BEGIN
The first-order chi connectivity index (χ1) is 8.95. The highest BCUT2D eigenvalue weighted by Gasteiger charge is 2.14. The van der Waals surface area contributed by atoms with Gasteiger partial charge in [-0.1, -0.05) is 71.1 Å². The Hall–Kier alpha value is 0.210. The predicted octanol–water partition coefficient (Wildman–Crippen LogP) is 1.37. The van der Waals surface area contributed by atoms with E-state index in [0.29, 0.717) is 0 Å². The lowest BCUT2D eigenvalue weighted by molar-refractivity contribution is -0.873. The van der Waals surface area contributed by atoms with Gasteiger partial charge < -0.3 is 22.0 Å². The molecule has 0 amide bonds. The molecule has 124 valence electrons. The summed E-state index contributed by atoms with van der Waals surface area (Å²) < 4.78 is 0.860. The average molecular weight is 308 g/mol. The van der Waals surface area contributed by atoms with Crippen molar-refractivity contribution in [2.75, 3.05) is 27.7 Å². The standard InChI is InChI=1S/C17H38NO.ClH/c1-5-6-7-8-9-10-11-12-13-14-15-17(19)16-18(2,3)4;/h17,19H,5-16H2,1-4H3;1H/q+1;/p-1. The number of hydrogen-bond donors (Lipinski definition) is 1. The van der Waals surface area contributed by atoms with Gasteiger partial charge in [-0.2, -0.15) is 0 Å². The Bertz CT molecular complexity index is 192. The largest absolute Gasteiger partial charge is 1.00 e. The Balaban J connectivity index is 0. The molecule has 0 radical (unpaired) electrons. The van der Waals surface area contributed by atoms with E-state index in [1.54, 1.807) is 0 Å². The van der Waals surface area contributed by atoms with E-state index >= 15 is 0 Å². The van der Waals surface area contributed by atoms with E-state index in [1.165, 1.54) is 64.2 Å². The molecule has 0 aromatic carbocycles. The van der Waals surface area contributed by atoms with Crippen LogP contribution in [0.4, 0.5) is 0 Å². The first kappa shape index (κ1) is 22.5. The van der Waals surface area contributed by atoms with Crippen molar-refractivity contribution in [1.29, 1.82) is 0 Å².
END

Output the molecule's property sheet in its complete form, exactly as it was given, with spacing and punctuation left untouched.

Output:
The first-order chi connectivity index (χ1) is 8.95. The highest BCUT2D eigenvalue weighted by Gasteiger charge is 2.14. The van der Waals surface area contributed by atoms with Gasteiger partial charge in [-0.1, -0.05) is 71.1 Å². The Hall–Kier alpha value is 0.210. The predicted octanol–water partition coefficient (Wildman–Crippen LogP) is 1.37. The van der Waals surface area contributed by atoms with E-state index in [0.29, 0.717) is 0 Å². The lowest BCUT2D eigenvalue weighted by molar-refractivity contribution is -0.873. The van der Waals surface area contributed by atoms with Gasteiger partial charge < -0.3 is 22.0 Å². The molecule has 0 amide bonds. The molecule has 124 valence electrons. The summed E-state index contributed by atoms with van der Waals surface area (Å²) < 4.78 is 0.860. The average molecular weight is 308 g/mol. The van der Waals surface area contributed by atoms with Crippen molar-refractivity contribution in [2.75, 3.05) is 27.7 Å². The standard InChI is InChI=1S/C17H38NO.ClH/c1-5-6-7-8-9-10-11-12-13-14-15-17(19)16-18(2,3)4;/h17,19H,5-16H2,1-4H3;1H/q+1;/p-1. The number of hydrogen-bond donors (Lipinski definition) is 1. The van der Waals surface area contributed by atoms with Gasteiger partial charge in [-0.2, -0.15) is 0 Å². The Bertz CT molecular complexity index is 192. The largest absolute Gasteiger partial charge is 1.00 e. The Balaban J connectivity index is 0. The molecule has 0 radical (unpaired) electrons. The van der Waals surface area contributed by atoms with E-state index in [1.54, 1.807) is 0 Å². The van der Waals surface area contributed by atoms with E-state index >= 15 is 0 Å². The van der Waals surface area contributed by atoms with E-state index in [1.165, 1.54) is 64.2 Å². The molecule has 0 aromatic carbocycles. The van der Waals surface area contributed by atoms with Crippen LogP contribution in [0.4, 0.5) is 0 Å². The first kappa shape index (κ1) is 22.5. The van der Waals surface area contributed by atoms with Crippen molar-refractivity contribution in [1.29, 1.82) is 0 Å².